Wednesday, December 12, 2012


Emily Dickinson's poems form the setting for Jane Langton’s Emily Dickinson is Dead.

Amherst, Massachusetts, and Emily’s family home play a part in the story, but Emily’s poems are more important.

Most chapters begin and end with a snippet from a Dickinson poem. Many chapters have Dickinson quotes in the middle. Dickinson poetry gives direction to the plot. Dickinson’s view of death informs the story.

Dickinson scholar Professor Owen Kraznik and his friend Homer Kelly “solve” the crimes. Kelly is a retired cop who is now a well-known Thoreau scholar. They have come together for a Dickinson symposium timed for the 100th anniversary of her death.

Everyone wants to own Emily Dickinson. Academia is a cutthroat world. Each scholar wants to claim he has special insight into the enigmatic poet. (He is the correct word. They leave the women out!)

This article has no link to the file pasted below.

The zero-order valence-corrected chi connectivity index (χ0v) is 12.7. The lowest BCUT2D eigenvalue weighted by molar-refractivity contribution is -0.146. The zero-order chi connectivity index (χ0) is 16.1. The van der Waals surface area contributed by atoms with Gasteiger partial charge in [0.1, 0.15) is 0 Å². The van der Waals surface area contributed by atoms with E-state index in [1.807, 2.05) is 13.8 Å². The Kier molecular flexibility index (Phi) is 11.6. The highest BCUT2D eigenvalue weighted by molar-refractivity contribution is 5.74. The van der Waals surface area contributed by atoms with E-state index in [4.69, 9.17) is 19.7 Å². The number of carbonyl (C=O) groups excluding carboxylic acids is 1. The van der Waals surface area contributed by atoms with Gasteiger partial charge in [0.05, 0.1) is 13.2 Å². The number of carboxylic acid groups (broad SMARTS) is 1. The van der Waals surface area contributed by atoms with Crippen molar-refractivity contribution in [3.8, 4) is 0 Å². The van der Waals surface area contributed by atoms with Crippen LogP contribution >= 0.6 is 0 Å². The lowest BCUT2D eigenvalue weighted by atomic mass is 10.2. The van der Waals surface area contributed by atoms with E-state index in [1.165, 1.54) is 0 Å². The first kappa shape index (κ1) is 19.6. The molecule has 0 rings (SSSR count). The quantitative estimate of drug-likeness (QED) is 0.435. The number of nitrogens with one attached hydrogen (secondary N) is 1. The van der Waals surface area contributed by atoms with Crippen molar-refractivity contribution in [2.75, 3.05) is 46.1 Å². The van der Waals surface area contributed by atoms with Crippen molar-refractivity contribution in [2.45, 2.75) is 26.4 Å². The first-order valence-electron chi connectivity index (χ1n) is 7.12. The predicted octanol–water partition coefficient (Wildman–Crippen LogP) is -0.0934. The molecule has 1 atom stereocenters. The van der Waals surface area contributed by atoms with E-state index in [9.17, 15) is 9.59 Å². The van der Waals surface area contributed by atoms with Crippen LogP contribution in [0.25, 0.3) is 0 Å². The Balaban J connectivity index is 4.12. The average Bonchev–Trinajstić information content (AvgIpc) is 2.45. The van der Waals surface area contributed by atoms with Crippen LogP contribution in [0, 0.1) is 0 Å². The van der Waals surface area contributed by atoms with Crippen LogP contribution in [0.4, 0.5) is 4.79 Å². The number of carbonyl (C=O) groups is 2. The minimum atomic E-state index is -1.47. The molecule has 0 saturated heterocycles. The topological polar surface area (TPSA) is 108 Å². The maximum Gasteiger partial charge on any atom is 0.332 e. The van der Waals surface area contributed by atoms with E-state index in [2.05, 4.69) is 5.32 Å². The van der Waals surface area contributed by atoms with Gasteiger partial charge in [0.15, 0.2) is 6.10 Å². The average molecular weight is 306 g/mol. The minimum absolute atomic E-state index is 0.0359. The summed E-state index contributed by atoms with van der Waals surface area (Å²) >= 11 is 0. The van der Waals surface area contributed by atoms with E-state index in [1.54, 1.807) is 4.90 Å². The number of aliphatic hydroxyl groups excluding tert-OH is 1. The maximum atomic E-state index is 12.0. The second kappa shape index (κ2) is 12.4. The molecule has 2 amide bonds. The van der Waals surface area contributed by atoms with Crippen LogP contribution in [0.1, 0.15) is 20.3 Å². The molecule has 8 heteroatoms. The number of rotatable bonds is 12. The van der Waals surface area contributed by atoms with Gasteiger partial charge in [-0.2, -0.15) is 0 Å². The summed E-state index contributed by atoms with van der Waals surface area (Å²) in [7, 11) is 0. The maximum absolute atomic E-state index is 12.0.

One scholar says he owns an authentic picture of the poet, only the second photo in existence. He claims he can prove that the photo is real. He plans to use the photo to get  a more prestigious position. 

Amherst citizens somehow believe they own the long-dead poet. Only Kraznik, the real expert, takes a rational view of Emily. Only Kraznik (and maybe Homer Kelly) seem to know she's dead.

This story is different. We know all along who commits the crimes. We watch Kraznik and Kelly work through what we already know.

Langton fills the book with interesting characters. The town doctor talks about the Hippocratic Oath, though he can’t pronounce “Hippocratic.” Other unique characters walk through these pages. 

Emily Dickinson is Dead ends with action. The book is well-plotted and a lot of fun. 

This Homer Kelly Mystery is another one of those books I picked up at a special e-book price. I have already bought the second book in the series at the full e-book price.  I can see myself trying to read them all.

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